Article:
It looks like I have Netflix open on my phone but it's...research?
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When we think of diabetes, we tend to think of rich people with poor lifestyles. A chronic disease linked with obesity, heart disease and worse outcomes for some infectious diseases, diabetes tends to be associated in our minds with wealth, excess and over-consumption.
According to the late celebrated author and satirist Kurt Vonnegut, Cat’s Cradle is tied with Slaughterhouse-Five as Kurt Vonnegut’s best book with a grade of “A-plus.” Given that the latter was treated to its own film version in 1972, its co-winner is long overdue for an adaptation. Better late that never, as they say: IM Global Television has optioned the rights to Cat’s Cradle, and the series will be executive produced by Sandi Love of Elkins Entertainment and Brad Yonover.
Released in 1963, the original work is Vonnegut’s fourth novel. It follows a narrator named John who gets involved in the lives of the adult children of Felix Hoenikker, a fictional co-creator of the atomic bomb. Through the family he learns about ice-nine, a way to freeze water at room temperature that could, in theory, destroy the world. The novel tackles science, technology, and religion with ...
The weather isn’t great and the pubs close too early and the food is often better in other cities and yet London is still one of the capitals of the world and is packed with so much history. Photographer Vincent LaForet took these amazing aerial shots of London and seeing the city overhead like this reminds you why that is.
For his ongoing series “Art History in Contemporary Life,” Ukrainian artist Alexey Kondakov takes scenes and figures lifted from classical paintings and drops them into modern-day life. Bouguereau’s Song of the Angels appears to take place on an empty subway car while a pair of men from Holbein’s famous The Ambassadors are transported to the table of a seedy bar. Much like Etienne Lavie’s billboard series and Julien de Casabianca’s recent Outings Project, the series creates an interesting and playful new context for artworks usually only encountered in museums and art history books. You can see more over on Facebook. (via Supersonic)
rly? waiting for the live album
Those of us who have been self-employed for a number of years sometimes joke that we are now unemployable. We’re used to being king of our own castle. We make our own rules. After having that autonomy, returning to a workplace and the need to comply with company process would be hard.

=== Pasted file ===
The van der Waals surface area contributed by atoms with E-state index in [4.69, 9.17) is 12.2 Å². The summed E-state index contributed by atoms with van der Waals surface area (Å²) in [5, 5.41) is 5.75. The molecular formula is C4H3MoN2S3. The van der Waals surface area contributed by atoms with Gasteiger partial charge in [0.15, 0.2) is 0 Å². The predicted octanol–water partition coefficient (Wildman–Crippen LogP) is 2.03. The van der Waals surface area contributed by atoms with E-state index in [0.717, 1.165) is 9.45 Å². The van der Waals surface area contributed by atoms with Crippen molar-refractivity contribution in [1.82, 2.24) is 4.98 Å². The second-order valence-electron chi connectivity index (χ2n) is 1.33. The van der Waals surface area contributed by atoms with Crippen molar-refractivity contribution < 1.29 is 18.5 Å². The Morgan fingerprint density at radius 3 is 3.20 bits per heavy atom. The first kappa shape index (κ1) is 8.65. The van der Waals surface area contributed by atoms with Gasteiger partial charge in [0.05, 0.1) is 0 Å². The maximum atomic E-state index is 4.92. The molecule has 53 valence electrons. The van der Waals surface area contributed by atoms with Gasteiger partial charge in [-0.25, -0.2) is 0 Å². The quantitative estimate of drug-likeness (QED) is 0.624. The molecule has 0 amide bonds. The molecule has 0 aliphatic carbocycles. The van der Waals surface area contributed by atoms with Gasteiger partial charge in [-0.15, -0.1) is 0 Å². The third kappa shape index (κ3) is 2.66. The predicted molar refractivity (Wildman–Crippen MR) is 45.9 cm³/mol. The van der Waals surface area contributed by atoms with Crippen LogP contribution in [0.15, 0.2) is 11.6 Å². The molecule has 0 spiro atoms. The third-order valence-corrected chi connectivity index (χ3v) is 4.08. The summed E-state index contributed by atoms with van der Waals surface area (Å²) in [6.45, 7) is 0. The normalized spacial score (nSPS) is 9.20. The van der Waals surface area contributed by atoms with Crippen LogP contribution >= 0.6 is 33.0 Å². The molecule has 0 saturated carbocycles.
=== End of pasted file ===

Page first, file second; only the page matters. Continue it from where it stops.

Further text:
Not everyone gets on with self-employment. It requires discipline, consistency, and the ability to self-manage. You have to do this for yourself; it all stops with you. As someone who has always sweated the small stuff, it suits me. I’m a planner, an organizer, I work hard and get stuff done. I like being king of my own castle, because I can get more stuff done without anyone else knocking my carefully laid plans off course. Much of this is baked into who I am, but I’ve taken a step back recently and realized that often I cross from staying organized and being reliable into making unreasonable demands—mostly of myself, but sometimes of other people. Anyone close to me has at one time or another had the misfortune of getting in the way of a Rachel-shaped steamroller fixated on Getting Stuff Done.
I have found myself becoming so accustomed to being in charge that I start to micromanage every aspect of my life. I’ve heard the same sentiment voiced by other self-employed friends. In a workplace, even the most introverted of us is forced to work with and around the needs of others. Working alone, we can often avoid that, and that inflexibility then creeps into the way we see the rest of our lives.
While being organized and reliable as a business owner is important, there has to be balance. The more we obsess about our plans playing out as we had imagined, the less we leave ourselves open to new things and to new people. When I travel (which is often), I plan my time as usual and don’t make any concessions to the struggle to find wifi and work in hotel rooms. To keep to my plan, I need to get back to my hotel after the conference day ends to make sure I can tick items off my to do list, get the planned things done. When a friend asks me to dinner, I can feel the panic of uncompleted tasks looming. I often decline, or I go but then spend the whole evening worrying about what will not get done.
By sticking to the plan I might have a clear to do list, but I lose the chance to spend time with my friends and peers making new connections and strengthening old ones. I’m king of a castle whose walls protect my plans and my world, but that world is shrinking.
There will always be times when, as a business owner, you will have to work incredibly and unreasonably hard in the short term. Being reliable is important, getting things done matters. However, the aim of self-employment for most of us was to free ourselves from the demands of a 9 to 5. We squander that freedom when we start to surround ourselves with rules and demands upon our own time. Worse, we squander the chances we have to make real and lasting connections with those around us.
I heard the quote at the top of this column from Yitzchok Willroth—the keynote speaker at a conference I am also speaking at. The quote speaks of the balance I want to regain. There are times when I and my business need me to look out for myself, to put my things first. However, the happiness that lies in being there for others matters too much to put off until later. This year, when I have turned forty, is as good a time as any to ask: if not now, when?